- Web Content Accessibility Guidelines (WCAG): Guidance on how to make web content – text, images, forms, links, applications, audio and video – accessible to disabled users
- Mobile Web Best Practices (MWBP): Mobile web access is becoming increasingly mainstream as more powerful mobile browsers and handsets come onto the market. These best practices outline how best to produce content that is mobile ready
- Relationship between Mobile Web Best Practices and the Web Content Accessibility Guidelines: The cross over between issues and solutions relating to mobile web browsing and accessibility is significant. If you design with one group in mind you will go a long way to accommodating the other
All browsers and assistive technologies are built to understand web standards so if your web pages use them your website should be interoperable, future proofed and robust. Unfortunately there are some bad browsers that do not support web standards as well as they could yet still have a significant market share such as IE6 so this is not an absolute rule however designing with web standards will still take you a long way to universal access.
To better understand how web accessibility relies on the several components working together (browser, assitive technology and web content) see essential components of web accessibility from WAI.
Graceful Degradation and Progressive Enhancement
Graceful degradation and progressive enhancement are complementary principles, with one aiming for backward compatibility and the other forward compatibility.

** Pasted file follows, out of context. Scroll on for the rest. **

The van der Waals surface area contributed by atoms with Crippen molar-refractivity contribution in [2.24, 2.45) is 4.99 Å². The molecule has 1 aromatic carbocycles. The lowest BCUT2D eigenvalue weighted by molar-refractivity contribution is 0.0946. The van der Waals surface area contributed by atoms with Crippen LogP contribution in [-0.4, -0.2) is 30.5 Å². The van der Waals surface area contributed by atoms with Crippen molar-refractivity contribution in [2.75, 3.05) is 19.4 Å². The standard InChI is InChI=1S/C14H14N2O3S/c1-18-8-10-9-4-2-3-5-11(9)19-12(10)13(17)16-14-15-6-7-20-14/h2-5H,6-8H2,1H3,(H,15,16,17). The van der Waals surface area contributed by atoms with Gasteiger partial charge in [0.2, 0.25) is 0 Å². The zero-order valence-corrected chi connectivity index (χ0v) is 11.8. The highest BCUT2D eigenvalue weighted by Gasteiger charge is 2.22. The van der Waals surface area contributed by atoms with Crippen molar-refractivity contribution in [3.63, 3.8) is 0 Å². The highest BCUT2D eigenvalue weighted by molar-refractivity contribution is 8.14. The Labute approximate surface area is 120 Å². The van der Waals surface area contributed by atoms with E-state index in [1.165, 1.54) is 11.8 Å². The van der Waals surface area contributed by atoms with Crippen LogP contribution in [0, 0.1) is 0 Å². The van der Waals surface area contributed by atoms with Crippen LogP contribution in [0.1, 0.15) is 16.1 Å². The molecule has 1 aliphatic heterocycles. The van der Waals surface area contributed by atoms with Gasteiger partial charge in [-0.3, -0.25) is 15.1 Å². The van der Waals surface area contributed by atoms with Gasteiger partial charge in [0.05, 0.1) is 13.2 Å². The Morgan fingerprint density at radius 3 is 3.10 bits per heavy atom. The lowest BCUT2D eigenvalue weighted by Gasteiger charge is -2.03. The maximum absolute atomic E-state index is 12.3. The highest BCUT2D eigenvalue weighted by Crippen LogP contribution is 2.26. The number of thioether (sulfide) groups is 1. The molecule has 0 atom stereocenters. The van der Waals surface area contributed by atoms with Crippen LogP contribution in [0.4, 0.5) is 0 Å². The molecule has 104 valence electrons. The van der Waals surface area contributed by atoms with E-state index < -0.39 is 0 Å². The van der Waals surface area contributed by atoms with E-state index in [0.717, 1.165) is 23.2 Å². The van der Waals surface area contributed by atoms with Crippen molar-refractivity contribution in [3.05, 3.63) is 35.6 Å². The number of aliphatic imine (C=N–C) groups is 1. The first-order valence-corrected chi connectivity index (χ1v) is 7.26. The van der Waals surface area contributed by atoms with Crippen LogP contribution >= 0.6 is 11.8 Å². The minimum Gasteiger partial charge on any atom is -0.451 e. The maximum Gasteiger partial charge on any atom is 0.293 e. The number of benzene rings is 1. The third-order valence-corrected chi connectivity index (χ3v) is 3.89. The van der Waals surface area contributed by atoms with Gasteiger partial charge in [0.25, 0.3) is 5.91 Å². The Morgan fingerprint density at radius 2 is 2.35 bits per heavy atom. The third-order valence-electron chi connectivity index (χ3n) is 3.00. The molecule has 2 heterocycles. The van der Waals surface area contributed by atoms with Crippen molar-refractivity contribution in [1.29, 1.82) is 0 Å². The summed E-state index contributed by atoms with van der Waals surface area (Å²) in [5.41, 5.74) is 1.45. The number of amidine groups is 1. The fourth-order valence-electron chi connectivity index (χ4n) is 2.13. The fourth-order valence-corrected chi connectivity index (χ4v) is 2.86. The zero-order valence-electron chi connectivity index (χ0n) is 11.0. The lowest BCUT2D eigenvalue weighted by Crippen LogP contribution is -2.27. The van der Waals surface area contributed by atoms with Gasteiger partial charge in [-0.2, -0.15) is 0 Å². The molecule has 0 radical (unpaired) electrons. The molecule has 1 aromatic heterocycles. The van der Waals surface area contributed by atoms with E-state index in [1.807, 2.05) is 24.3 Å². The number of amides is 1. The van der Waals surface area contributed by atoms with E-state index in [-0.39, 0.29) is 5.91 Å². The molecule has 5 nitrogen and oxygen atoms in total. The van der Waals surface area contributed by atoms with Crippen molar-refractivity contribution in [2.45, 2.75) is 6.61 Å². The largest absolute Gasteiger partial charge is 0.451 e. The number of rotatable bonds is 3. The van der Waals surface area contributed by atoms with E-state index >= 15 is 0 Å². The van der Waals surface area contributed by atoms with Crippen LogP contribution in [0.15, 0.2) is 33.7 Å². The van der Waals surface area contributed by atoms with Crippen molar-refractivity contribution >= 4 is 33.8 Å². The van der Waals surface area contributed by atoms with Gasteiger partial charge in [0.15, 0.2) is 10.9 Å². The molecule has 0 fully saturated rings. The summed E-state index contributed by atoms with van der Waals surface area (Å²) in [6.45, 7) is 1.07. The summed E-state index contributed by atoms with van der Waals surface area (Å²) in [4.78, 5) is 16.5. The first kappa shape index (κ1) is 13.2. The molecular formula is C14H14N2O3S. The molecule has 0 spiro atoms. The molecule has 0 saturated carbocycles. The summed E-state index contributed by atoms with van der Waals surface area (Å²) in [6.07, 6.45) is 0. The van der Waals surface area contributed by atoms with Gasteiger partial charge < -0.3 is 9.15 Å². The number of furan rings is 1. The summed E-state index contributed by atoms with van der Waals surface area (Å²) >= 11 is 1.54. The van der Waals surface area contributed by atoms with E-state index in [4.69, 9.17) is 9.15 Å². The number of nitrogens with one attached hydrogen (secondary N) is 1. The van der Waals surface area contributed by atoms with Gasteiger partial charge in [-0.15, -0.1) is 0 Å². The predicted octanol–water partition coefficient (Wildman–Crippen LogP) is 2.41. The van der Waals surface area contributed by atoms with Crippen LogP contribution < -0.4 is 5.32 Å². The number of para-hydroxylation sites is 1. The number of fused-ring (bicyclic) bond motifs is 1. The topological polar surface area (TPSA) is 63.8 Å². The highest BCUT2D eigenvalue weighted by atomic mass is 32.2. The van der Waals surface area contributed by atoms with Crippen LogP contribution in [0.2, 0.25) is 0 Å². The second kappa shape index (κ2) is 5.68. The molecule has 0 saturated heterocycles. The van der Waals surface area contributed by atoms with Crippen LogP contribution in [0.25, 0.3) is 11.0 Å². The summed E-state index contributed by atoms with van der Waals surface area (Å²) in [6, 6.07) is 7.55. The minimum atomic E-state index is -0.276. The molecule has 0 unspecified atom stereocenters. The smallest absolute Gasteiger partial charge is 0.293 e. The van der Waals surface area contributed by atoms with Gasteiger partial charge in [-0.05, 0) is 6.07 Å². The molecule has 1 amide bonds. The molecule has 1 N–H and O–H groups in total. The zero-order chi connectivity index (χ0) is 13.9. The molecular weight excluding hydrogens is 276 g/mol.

Graceful degradation means building for the mainstream while adding in alternatives for less capable browsers, assistive technologies (software used by disabled users to access web content) or devices.
A good example of this is the use of
alt="Image description" – provides graceful degradation for browsers or users that can’t see images. More on that later.
Progressive enhancement is the concept of building a basic version of a site and adding enhancements on top for those browsers, assistive technologies and devices that can handle them. All site functionality should work perfectly without any bells and whistles. Progressive enhancement then detects support for more advanced features and adds them only if the browser, assistive technology or device supports them. If not the browser shouldn’t even let the user know they are there. The enhancements are there to improve user experience and usability but never be relied on for code functionality.
WAI-ARIA is also becoming a common tool of progressive enhancement. As this is a new specification browsers and assistive technologies have varying support for WAI-ARIA; while this is improving all the time, you still can’t rely on it across all browsers. Gez Lemon has written an excellent article an Introduction to WAI-ARIA.
Progressive enhancement is a great way of implementing new techniques and technologies on your site without compromising accessibility. It also shows an accessible site need never be boring and can be cutting edge.
Content and Presentation